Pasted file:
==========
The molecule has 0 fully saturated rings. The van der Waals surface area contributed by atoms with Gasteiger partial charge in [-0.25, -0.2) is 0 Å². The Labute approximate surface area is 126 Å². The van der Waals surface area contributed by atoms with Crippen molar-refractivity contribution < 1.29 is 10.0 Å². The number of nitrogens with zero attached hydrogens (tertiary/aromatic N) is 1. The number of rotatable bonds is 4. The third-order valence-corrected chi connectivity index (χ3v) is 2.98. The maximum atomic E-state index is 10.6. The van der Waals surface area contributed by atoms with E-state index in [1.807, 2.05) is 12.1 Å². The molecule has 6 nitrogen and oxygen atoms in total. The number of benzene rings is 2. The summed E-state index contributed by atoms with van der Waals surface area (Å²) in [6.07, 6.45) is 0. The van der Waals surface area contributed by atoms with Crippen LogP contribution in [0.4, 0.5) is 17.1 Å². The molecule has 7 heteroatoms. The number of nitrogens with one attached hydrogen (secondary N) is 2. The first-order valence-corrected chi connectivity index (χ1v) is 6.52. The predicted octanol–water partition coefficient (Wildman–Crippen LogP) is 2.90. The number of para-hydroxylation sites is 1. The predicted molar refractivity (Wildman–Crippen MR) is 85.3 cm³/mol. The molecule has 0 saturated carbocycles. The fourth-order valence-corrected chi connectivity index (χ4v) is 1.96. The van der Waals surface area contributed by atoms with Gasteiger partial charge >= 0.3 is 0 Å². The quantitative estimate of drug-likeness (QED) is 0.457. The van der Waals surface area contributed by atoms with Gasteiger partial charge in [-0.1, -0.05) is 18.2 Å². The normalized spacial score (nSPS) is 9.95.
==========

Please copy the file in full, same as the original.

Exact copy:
The molecule has 0 fully saturated rings. The van der Waals surface area contributed by atoms with Gasteiger partial charge in [-0.25, -0.2) is 0 Å². The Labute approximate surface area is 126 Å². The van der Waals surface area contributed by atoms with Crippen molar-refractivity contribution < 1.29 is 10.0 Å². The number of nitrogens with zero attached hydrogens (tertiary/aromatic N) is 1. The number of rotatable bonds is 4. The third-order valence-corrected chi connectivity index (χ3v) is 2.98. The maximum atomic E-state index is 10.6. The van der Waals surface area contributed by atoms with E-state index in [1.807, 2.05) is 12.1 Å². The molecule has 6 nitrogen and oxygen atoms in total. The number of benzene rings is 2. The summed E-state index contributed by atoms with van der Waals surface area (Å²) in [6.07, 6.45) is 0. The van der Waals surface area contributed by atoms with Crippen LogP contribution in [0.4, 0.5) is 17.1 Å². The molecule has 7 heteroatoms. The number of nitrogens with one attached hydrogen (secondary N) is 2. The first-order valence-corrected chi connectivity index (χ1v) is 6.52. The predicted octanol–water partition coefficient (Wildman–Crippen LogP) is 2.90. The number of para-hydroxylation sites is 1. The predicted molar refractivity (Wildman–Crippen MR) is 85.3 cm³/mol. The molecule has 0 saturated carbocycles. The fourth-order valence-corrected chi connectivity index (χ4v) is 1.96. The van der Waals surface area contributed by atoms with Gasteiger partial charge >= 0.3 is 0 Å². The quantitative estimate of drug-likeness (QED) is 0.457. The van der Waals surface area contributed by atoms with Gasteiger partial charge in [-0.1, -0.05) is 18.2 Å². The normalized spacial score (nSPS) is 9.95.